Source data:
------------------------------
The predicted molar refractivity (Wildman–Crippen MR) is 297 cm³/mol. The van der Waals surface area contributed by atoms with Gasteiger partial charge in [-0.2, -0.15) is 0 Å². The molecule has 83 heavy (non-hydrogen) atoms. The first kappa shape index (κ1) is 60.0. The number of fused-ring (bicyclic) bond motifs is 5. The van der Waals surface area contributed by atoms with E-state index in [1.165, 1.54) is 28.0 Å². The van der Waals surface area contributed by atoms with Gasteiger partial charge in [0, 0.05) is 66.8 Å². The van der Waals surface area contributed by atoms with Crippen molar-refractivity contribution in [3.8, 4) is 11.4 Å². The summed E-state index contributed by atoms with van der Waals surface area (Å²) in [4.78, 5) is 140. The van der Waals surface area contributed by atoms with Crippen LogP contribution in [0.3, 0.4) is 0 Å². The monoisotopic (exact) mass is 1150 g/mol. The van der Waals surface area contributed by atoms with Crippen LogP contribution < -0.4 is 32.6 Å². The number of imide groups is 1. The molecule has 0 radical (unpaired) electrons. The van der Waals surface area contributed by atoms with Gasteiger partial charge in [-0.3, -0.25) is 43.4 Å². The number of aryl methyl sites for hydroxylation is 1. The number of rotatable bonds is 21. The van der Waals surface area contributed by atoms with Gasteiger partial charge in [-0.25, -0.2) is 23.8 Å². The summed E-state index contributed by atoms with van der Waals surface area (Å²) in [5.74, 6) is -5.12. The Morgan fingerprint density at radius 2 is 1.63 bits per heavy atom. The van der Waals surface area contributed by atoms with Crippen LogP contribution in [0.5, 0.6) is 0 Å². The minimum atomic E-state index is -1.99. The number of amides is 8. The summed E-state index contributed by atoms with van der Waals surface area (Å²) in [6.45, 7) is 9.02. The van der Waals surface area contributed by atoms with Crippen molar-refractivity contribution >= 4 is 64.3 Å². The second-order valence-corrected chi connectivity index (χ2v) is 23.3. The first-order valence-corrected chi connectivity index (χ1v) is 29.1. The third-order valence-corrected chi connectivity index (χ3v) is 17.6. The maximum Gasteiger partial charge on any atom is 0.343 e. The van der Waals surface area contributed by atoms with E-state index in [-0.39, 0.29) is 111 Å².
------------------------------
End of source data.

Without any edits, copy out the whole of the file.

The predicted molar refractivity (Wildman–Crippen MR) is 297 cm³/mol. The van der Waals surface area contributed by atoms with Gasteiger partial charge in [-0.2, -0.15) is 0 Å². The molecule has 83 heavy (non-hydrogen) atoms. The first kappa shape index (κ1) is 60.0. The number of fused-ring (bicyclic) bond motifs is 5. The van der Waals surface area contributed by atoms with E-state index in [1.165, 1.54) is 28.0 Å². The van der Waals surface area contributed by atoms with Gasteiger partial charge in [0, 0.05) is 66.8 Å². The van der Waals surface area contributed by atoms with Crippen molar-refractivity contribution in [3.8, 4) is 11.4 Å². The summed E-state index contributed by atoms with van der Waals surface area (Å²) in [4.78, 5) is 140. The van der Waals surface area contributed by atoms with Crippen LogP contribution in [0.3, 0.4) is 0 Å². The monoisotopic (exact) mass is 1150 g/mol. The van der Waals surface area contributed by atoms with Crippen LogP contribution < -0.4 is 32.6 Å². The number of imide groups is 1. The molecule has 0 radical (unpaired) electrons. The van der Waals surface area contributed by atoms with Gasteiger partial charge in [-0.3, -0.25) is 43.4 Å². The number of aryl methyl sites for hydroxylation is 1. The number of rotatable bonds is 21. The van der Waals surface area contributed by atoms with Gasteiger partial charge in [-0.25, -0.2) is 23.8 Å². The summed E-state index contributed by atoms with van der Waals surface area (Å²) in [5.74, 6) is -5.12. The Morgan fingerprint density at radius 2 is 1.63 bits per heavy atom. The van der Waals surface area contributed by atoms with Crippen LogP contribution in [0.5, 0.6) is 0 Å². The minimum atomic E-state index is -1.99. The number of amides is 8. The summed E-state index contributed by atoms with van der Waals surface area (Å²) in [6.45, 7) is 9.02. The van der Waals surface area contributed by atoms with Crippen molar-refractivity contribution >= 4 is 64.3 Å². The second-order valence-corrected chi connectivity index (χ2v) is 23.3. The first-order valence-corrected chi connectivity index (χ1v) is 29.1. The third-order valence-corrected chi connectivity index (χ3v) is 17.6. The maximum Gasteiger partial charge on any atom is 0.343 e. The van der Waals surface area contributed by atoms with E-state index in [-0.39, 0.29) is 111 Å².